Have a process and trust it. Draw boundaries for the steps of your process. What parts of your writer self will you invite in with the first draft? Will you kick the editor out? What will it take for you to do that? What will you focus on for the second draft? The third?

My process for the past 20+ years has been to sit down and write, then go back and revise. It was a miracle when I sat down to write at all, and when I did, it was often a battle with aspects of myself, particularly the one who wants to write the story and the one who wants to pick it apart along the way. While I’m writing the first draft of the novel I’m working on now, I’m making a list of revision consideration for the second draft. Writing them on that list is my way of setting them aside for now. I am learning to hold myself to the idea of a first draft. I’ve heard this advice over and over again. The struggle was too sexy. I couldn’t resist. But I’m getting it now. I no longer think cool boys in leather jackets are enticingly mysterious and I get that writing can be more or less difficult. More difficult if you don’t follow a plan, including to show up every day. There is a time to pick apart your sentences. It isn’t in the first draft. Just like there is a time to talk about your grade in my class. it’s not in front of the whole class, in the middle of explaining a new present moment assignment. Oh, and put your phone away. You should have checked your grades before you came to class.

 

What’s your process? How do you make it happen?

 

 

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dandelion

A reminder to Make Time.

Hello writer friends!
By this time of year I’ve normally posted an anxiety fueled post about the start of the school year, the subtext of which is always HOW IN THE HELL AM I GOING TO FIND TIME TO WRITE? The title of this blog is called Make Time for good cause. Make Time is a tip of my hat to a truth that’s taken me a youth to arrive at. We don’t find time for anything. If it matters, we Make Time.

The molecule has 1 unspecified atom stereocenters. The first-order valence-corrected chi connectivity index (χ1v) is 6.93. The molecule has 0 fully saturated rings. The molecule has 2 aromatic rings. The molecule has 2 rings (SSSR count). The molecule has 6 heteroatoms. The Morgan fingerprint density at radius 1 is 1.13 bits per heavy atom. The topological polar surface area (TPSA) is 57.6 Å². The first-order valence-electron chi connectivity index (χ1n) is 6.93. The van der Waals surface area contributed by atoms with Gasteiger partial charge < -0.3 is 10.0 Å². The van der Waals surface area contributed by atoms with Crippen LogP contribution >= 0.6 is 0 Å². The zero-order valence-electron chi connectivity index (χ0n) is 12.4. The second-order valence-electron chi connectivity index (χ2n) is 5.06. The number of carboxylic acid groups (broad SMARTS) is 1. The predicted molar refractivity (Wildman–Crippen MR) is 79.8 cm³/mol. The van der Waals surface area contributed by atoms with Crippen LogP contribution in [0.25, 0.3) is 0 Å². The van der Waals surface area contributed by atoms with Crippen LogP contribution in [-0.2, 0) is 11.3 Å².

What can really drive you crazy is when you can’t find time because you are making time to please and impress everyone else around you. Your laundry is folded on Sunday. Your lesson plans are hot enough to post on Teachers Pay Teachers (yet another potential distraction promising immediate monetary compensation for your ideas). And by crazy I mean dreadfully unhappy, jealous, and resentful. That is what happens when you don’t Make Time for the creative impulse that is calling you particularly.

Why have I not posted such a blog yet? When we’re now six weeks into the school year already?

Well, I’ve been busy writing. I just looked at my writing logs, and–WOW–I’ve been keeping a regular schedule since April 1. No fooling! I get up between 4 and 4:30 most weekday morning to write, plus I write Tuesday and Thursday afternoons and on weekends. When I wake up to write in the morning, I open a word file, not my web browser (distraction!)

When I stop to think about it, I fall to my knees and kiss the ground. I’ve been trying to find time since the 90s and much of that time has been me wishing time would fall in my lap while I dutifully went about making other people’s lives easier.

This morning, after writing, I spent some time sifting through old files on my computer, getting organized. I found this folder FULL of articles I’d downloaded from EBSCO Host in 1995, all on the craft of writing. I smiled to recall myself then, eager as now to write. That was the year my son was born. He’s twenty now. What other permission do I need than that to carry on? That’s no short lived impulse.

Writing exposes us, along with all our fears and doubts. Good writing requires solitude in the drafting, an audience in revision. You must take what matters to you and make it matter to readers. This is not something you find time for. You can do better than that, my friend.

Make Time.

 

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makeawish

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zen accident

Zen Accident